My brother-in-law and Mr. Escalante were those who told more stories, and also my dad; but my dad was somewhat reluctant to tell stories. At night, when all had eaten and washed their clothes, and were lying on the raised floor, they started chatting, and each one told his stories, but they would not always let you just stay there, listening, because those that didn’t know stories had to be on their own, because they wouldn’t accept them. As for me, being a boy they would laugh, ‘ you just stay’, they would say, and in this way I learnt many stories from the huantino people, and also stories from the chunchos (Indians), about damned souls, the viscachas (a species of large rodent), the sun, the mice, and so on. These stories were not all made-up, but things that had happened to them or to people they knew; in such cases they would say: ‘Mr. So-and-so, rest in peace, said…’. You couldn’t go outside to gossip about what was talked about there during those nights. Everybody, before starting, would say: ‘This is not to be retold, you must not repeat it’, if they were delicate matters. Then the names of the people, or of the place, would be changed, so that nobody was upset.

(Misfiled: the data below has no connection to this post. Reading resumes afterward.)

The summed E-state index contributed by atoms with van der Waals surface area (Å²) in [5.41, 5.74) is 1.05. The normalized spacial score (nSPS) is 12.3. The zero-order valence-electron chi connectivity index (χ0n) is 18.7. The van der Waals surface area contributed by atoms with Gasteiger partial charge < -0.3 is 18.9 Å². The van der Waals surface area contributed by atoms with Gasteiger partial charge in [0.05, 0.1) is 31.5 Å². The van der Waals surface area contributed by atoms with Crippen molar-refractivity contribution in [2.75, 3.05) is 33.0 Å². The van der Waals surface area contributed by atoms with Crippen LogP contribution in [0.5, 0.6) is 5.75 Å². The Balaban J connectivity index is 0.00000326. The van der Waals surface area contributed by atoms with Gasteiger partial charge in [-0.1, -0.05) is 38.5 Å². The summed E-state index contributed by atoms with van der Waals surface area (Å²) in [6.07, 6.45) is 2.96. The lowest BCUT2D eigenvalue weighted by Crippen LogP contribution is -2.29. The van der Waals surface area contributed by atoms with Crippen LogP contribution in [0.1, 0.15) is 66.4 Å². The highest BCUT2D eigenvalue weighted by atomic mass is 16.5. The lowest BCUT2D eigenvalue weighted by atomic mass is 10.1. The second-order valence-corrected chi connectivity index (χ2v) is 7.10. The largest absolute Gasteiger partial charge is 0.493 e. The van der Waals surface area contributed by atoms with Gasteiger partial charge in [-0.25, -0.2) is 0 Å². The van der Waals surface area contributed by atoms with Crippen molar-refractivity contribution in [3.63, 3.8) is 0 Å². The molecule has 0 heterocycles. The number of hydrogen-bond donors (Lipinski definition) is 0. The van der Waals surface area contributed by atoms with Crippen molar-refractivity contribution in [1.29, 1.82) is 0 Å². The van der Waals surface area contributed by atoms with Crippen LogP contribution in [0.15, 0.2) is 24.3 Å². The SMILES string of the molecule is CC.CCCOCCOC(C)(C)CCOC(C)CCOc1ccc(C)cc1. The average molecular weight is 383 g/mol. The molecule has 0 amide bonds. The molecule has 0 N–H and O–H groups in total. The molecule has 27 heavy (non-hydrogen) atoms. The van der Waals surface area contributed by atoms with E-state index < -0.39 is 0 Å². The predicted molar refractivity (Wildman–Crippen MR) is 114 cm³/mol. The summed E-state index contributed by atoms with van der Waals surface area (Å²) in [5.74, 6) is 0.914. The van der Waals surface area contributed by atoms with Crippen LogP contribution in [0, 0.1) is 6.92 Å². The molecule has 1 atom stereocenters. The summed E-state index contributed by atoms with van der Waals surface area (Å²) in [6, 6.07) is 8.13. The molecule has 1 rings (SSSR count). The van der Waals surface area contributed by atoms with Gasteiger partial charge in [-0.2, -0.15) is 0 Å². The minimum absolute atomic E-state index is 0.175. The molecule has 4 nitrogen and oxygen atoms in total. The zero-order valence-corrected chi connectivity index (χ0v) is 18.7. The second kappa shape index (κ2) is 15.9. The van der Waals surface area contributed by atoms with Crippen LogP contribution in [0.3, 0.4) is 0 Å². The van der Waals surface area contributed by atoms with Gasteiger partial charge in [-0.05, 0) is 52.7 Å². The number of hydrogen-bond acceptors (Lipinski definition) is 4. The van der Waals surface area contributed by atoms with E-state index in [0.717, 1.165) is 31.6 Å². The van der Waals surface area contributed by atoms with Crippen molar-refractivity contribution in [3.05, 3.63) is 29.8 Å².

The stories of the chunchos were very beautiful and strange, because for them everything in the jungle talks. And the chunchos my brother-in-law knew were shy as the partridge, that gets sick and ashamed when you look at it.
Jesús Urbano Rojas and Pablo Macera, Santero y Caminante: Santoruraj-Ñampurej, Lima: Editorial Apoyo, 1992, p.148. Jesús Urbano Rojas is an sculptor of religious images from the Ayucucho region in Peru; his mother-tongue is Quechua.
Illustration inspired by a drawing made on a pumpkin found in Dahomey, now Benin.